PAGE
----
Results: Patients experiencing EM (n = 110) demonstrated higher CCI scores (mean 2.8 ± 1.3 vs 1.5 ± 1.2, P < 0.001) as compared to individuals without EM (n = 963). Among patients with a CCI of 0, 1, 2, 3, 4, and ≥5, the incidence of EM increased from 5% to 78%. The CCI was an independent predictor of EM (AHR 1.4 [95% CI 1.2-1.6], P < 0.001, per single score increase). Patients who experienced EM demonstrated a decreased incidence of appropriate ICD therapy when compared to patients without EM (AHR 0.4 [95% CI 0.2-0.7], P = 0.001).

Conclusion: Noncardiac conditions are commonly observed among patients undergoing ICD implantation. Guidelines must incorporate a comprehensive assessment of concomitant comorbidities to minimize the risk of EM and to maximize the survival benefit with ICD therapy.
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http://dx.doi.org/10.1111/anec.12045DOI Listing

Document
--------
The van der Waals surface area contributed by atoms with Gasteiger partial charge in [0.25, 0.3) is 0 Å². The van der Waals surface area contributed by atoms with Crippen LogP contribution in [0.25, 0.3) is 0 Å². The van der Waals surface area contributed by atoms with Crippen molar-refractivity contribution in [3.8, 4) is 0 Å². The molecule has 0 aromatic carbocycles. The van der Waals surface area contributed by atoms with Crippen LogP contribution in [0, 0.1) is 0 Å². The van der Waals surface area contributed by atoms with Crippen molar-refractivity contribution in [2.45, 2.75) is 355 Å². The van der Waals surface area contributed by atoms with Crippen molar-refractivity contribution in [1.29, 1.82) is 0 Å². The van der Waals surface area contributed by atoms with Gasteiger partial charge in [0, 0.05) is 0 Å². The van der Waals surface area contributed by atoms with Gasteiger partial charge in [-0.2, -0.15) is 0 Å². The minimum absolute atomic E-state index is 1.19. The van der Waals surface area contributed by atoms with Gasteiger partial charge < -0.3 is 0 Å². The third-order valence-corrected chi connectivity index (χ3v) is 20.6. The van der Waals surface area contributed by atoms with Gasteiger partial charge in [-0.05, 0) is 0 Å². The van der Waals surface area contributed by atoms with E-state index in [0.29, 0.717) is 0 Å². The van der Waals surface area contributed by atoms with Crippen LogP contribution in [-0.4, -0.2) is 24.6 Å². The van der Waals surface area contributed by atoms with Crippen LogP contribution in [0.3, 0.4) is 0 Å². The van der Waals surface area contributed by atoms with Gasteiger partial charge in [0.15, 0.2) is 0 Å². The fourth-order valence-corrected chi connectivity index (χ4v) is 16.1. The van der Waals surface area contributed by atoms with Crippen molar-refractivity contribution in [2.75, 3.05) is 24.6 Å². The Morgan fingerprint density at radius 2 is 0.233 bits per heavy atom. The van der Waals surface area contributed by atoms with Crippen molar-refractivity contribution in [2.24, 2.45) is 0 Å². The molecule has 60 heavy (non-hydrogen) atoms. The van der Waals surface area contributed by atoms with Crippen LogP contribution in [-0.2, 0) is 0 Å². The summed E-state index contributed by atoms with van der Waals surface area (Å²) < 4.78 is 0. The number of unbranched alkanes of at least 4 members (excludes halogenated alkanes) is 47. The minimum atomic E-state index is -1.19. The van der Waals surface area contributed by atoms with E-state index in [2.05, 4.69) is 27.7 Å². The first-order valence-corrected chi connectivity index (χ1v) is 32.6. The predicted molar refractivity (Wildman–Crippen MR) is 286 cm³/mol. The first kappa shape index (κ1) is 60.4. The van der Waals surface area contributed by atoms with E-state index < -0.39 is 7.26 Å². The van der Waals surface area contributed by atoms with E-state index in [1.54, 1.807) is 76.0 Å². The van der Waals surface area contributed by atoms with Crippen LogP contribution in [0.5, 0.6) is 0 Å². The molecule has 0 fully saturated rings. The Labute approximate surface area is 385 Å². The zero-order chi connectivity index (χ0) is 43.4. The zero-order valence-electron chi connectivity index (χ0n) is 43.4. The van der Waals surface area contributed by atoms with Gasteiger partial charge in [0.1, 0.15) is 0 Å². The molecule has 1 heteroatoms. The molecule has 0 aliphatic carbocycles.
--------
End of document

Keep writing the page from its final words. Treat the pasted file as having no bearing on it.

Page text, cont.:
http://www.ncbi.nlm.nih.gov/pmc/articles/PMC6932026PMC
July 2013

The gender-paradox among patients with implantable cardioverter-defibrillators: a propensity-matched study.

Pacing Clin Electrophysiol 2013 Jul 24;36(7):878-84. Epub 2013 Apr 24.

Division of Cardiology, Section of Heart Rhythm Management, and the Evidence Based Practice Center, Hartford Hospital, Hartford, Connecticut, USA.

Background: Several meta-analyses of the implantable cardioverter-defibrillator (ICD) clinical trials have demonstrated that while men derived a mortality reduction with prophylactic ICD implantation, women did not. These trials also observed that women receive less appropriate ICD shock therapy compared to men. We aimed to investigate this "gender-paradox" among a heterogeneous community cohort of patients receiving ICDs.